The most badass presidents in U.S. history

George Washington had an uncanny ability to avoid British bullets during the Revolutionary War, and he certainly looked good crossing rivers in boats, but the first president of any nation is always going to set the bar high and look like a badass in the process. And while standing in the line of fire during a battle is certainly a quick way to buy a house in the town of Tough, it's not the only way, and George Washington isn't the only president living there. Here are a few other presidents who made that journey, and can lay claim to being among the most badass presidents in history.

Jimmy Carter

Jimmy Carter might not be the first name to come to mind when thinking of badass presidents, but that's probably because he didn't wait for his move to the White House to check that box. Back in 1952, while he was a nuclear specialist in the Navy, Carter was sent to Ontario, Canada, where an experimental nuclear reactor had gone into partial meltdown and flooded the reactor building's basement with radioactive water. To save the day, Carter and his team needed to dismantle the reactor core—however, the radiation levels were so high, they could only be exposed for 90 seconds at a time, and they only had hand tools. So they took turns entering the reactor, working as fast as they could, and getting right the hell out.

Slowly, the work got done, but not before they all received massive doses of radiation—so much, in fact, that their urine was still coming out radioactive months later. If this story were in a comic book, he'd be wearing a cape and flying after that … but since it's real life, he just gets glowing pee.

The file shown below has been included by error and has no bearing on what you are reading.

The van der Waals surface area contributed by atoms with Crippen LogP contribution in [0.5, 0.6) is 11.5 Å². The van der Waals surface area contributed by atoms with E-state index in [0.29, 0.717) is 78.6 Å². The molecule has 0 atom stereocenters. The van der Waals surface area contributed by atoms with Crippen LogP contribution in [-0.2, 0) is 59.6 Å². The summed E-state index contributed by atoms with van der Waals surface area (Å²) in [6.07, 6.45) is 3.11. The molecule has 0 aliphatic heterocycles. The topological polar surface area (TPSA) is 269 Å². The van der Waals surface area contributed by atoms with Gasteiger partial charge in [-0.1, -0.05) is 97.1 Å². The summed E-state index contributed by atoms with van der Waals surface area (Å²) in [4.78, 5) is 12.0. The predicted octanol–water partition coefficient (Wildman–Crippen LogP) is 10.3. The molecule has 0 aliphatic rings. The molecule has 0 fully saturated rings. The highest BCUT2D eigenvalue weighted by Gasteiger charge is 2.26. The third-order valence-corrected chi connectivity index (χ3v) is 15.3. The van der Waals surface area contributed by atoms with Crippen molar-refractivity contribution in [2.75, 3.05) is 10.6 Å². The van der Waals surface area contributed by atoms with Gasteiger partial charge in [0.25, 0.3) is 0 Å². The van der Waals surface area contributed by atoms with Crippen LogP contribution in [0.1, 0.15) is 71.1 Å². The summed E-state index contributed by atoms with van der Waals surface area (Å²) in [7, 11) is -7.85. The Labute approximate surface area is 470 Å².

Dwight D. Eisenhower

It's common during an election for the candidates' qualifications to be a point of discussion. While some candidates might boast of their previous experience in Congress, and quite a few may claim military service, when it came to Dwight D. Eisenhower the point was moot. Not since Washington had there been a presidential candidate with more practice at dealing with high stakes. Washington faced the British, but Eisenhower faced arguably the most evil man in history and wielded a military force that would have made Washington wet his pants.

See, during World War II, not only was Eisenhower in the Army, he commanded the Army. Not just the US Army, by the way … all the armies. For Operation Overlord, the 1944 allied invasion of Nazi-occupied Europe, Eisenhower was appointed Supreme Allied Commander in Europe. He was responsible for overseeing the planning and execution of possibly the most important military operation of the war, which involved over two million men, nearly 10,000 aircraft, and countless tanks and ships. After that, being President must have seemed like a cinch.

Franklin Delano Roosevelt

Since FDR spent most of his life after 1921 in a wheelchair, he wasn't about to "action man" his way into the halls of badassery. So he found another way. Beginning his presidency in 1933, at the height of the worst depression the United States had ever seen, it would probably have been hard to make things worse. But thanks to some decisive leadership, things started to turn around—by the time he died at the start of his record fourth consecutive term, unemployment had dropped from 25 percent to less than two percent.